HEALY: There's an easy answer to that and it's safe, legal pathways and you also need a global response. I don't think this can just be a European response. But if you start with Europe, if you take the Resettlement Program, which is the only safe legal pathway that’s been offered to the refugees currently. It was 160,000 places were pledged, that was the target, and of those, 660 people have been relocated within Europe which is 0.4% of that promised total. So you can shut the door, slam the door in the faces of the refugees, and if you don't offer them any other way to reach safety, they will carry on coming and they will come by another route. So people are already reporting high numbers of crossings from Libya which is a very dangerous route and even more people died traveling that route last year than they did coming via Greece.

You have to provide people another option, a safe option, a means by which they can have viable lives for themselves and their families because otherwise it's just like the war on drugs. It's just like a displacement effect – a balloon effect. It's a supply-centric effort – you have to look at the reasons people leave, that they are seeking safety and sustainable lives. You need to look at the pull factors such as the labour market and jobs in those destination countries that are also in need of workers. And you need to think about our intervention abroad as the industrialized North. And until you think on those things, and act on them, this crisis isn't going to go away.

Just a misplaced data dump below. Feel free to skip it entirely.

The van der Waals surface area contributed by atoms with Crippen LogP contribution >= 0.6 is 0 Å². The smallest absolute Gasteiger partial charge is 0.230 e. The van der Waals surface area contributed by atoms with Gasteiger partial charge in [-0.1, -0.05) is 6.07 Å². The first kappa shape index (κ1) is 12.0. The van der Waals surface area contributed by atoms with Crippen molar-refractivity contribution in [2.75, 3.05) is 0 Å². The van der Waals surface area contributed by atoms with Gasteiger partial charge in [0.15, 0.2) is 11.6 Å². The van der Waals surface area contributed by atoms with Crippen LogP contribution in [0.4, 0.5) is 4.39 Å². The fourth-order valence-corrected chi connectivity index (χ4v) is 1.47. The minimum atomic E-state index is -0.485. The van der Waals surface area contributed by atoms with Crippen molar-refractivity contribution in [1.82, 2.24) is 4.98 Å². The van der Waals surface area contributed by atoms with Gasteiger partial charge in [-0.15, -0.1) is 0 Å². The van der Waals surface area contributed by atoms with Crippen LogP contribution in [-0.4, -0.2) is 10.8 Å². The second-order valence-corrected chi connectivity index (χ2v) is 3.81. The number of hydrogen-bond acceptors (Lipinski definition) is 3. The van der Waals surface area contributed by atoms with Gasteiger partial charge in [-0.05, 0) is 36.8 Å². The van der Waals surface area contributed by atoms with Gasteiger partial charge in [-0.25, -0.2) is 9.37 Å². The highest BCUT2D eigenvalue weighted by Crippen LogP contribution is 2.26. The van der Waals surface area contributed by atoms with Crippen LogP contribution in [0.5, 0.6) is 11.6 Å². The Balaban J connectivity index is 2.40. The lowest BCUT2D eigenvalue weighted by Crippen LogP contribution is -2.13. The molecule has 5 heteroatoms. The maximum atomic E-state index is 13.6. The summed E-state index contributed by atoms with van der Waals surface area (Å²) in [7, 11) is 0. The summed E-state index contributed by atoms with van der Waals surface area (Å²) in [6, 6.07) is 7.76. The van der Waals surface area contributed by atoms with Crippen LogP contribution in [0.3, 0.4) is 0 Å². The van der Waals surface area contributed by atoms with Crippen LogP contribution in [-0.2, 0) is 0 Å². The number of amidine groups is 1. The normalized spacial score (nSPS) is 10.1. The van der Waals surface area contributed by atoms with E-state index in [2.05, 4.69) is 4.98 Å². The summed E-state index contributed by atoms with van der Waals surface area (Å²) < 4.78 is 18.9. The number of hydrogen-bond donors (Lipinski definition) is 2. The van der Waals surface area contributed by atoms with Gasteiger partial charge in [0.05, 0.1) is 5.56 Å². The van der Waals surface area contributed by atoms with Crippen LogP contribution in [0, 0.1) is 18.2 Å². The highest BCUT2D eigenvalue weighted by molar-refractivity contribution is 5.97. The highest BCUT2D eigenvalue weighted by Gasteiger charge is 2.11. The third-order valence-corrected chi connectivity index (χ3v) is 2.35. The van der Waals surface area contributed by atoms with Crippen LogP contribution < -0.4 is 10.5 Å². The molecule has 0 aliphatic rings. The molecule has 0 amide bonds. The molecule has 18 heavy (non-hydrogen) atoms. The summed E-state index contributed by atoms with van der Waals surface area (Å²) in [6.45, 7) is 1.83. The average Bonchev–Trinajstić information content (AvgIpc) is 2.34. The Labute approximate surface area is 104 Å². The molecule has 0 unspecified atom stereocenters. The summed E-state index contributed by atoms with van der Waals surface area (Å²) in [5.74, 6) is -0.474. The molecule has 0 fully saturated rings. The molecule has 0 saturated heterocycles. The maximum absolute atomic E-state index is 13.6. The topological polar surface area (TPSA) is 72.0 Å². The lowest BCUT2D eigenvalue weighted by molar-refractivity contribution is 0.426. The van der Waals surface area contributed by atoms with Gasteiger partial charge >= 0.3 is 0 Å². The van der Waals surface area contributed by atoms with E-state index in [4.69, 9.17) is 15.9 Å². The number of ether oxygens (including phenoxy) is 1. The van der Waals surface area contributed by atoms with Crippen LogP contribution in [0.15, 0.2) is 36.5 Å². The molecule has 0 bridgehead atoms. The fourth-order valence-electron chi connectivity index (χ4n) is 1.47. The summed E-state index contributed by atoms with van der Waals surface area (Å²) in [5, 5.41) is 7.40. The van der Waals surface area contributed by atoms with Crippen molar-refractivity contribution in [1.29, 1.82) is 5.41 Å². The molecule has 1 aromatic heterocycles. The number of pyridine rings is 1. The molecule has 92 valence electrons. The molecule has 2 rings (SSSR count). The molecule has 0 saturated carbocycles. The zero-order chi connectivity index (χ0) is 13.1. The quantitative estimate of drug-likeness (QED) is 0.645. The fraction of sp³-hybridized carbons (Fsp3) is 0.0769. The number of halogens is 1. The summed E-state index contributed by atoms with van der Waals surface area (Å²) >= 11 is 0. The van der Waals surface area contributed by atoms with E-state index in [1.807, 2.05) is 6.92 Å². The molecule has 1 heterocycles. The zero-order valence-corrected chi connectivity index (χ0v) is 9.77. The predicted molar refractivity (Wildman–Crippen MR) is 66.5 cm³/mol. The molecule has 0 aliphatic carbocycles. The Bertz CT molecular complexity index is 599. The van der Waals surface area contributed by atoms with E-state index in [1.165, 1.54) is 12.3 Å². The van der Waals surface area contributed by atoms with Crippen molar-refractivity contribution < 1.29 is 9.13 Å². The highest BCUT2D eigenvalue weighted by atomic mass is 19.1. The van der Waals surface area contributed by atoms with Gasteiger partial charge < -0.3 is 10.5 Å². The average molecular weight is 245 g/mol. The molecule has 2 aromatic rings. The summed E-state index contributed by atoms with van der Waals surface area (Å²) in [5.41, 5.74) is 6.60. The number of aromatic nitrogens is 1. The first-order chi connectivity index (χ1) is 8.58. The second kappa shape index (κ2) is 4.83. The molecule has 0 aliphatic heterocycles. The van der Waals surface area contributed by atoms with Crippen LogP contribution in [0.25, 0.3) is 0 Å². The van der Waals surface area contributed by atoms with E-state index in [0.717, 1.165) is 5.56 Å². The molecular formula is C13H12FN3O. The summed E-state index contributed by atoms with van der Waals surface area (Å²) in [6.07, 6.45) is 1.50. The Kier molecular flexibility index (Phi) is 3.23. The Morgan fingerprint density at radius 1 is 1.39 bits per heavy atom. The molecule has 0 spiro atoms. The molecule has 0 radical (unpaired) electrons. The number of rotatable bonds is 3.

WILPERT: One thing that has really impressed me in reading about the situation is that practically all of the media always insist on referring to them as ‘migrants’. What do you think about the usage of that term, given the situation that you've experienced of the people who are fleeing their countries and trying to enter Europe?

HEALY: It's a good question and there are two things going on here... Firstly there is a global displacement crisis. The Middle East and North Africa are in turmoil and that is generating a lot of refugees, conflict refugees. At the same time there are other people on the same pathways who are brought, with slightly different motivations and slightly different push factors. But what you find is that actually the ‘neat’ categories of refugees or migrants don't always fit the people who are on the road. For example if you take Syrians, who leave, who flee the war so that they are safe from the bombs but they are in Lebanon and they are getting deeper and deeper into debt and they can’t establish viable lives there. They practice what’s called ‘secondary migration’ and it’s the same for Eritreans who escape the repressive regime. They get as far as Sudan, they have no options there, they have no way of surviving there, so they just keep moving until they get to a place where they think they can build a new life.

Then you might have people who are commonly categorized as economic migrants like Pakistanis or Nigerians who are actually fleeing localized violence – which isn't well-publicized but actually would have a good case even under the Refugee Convention. The question becomes more, how can we update the Convention to adapt to the realities of the world we are living in to encompass the different kinds of people who are coming and the things that they are looking for?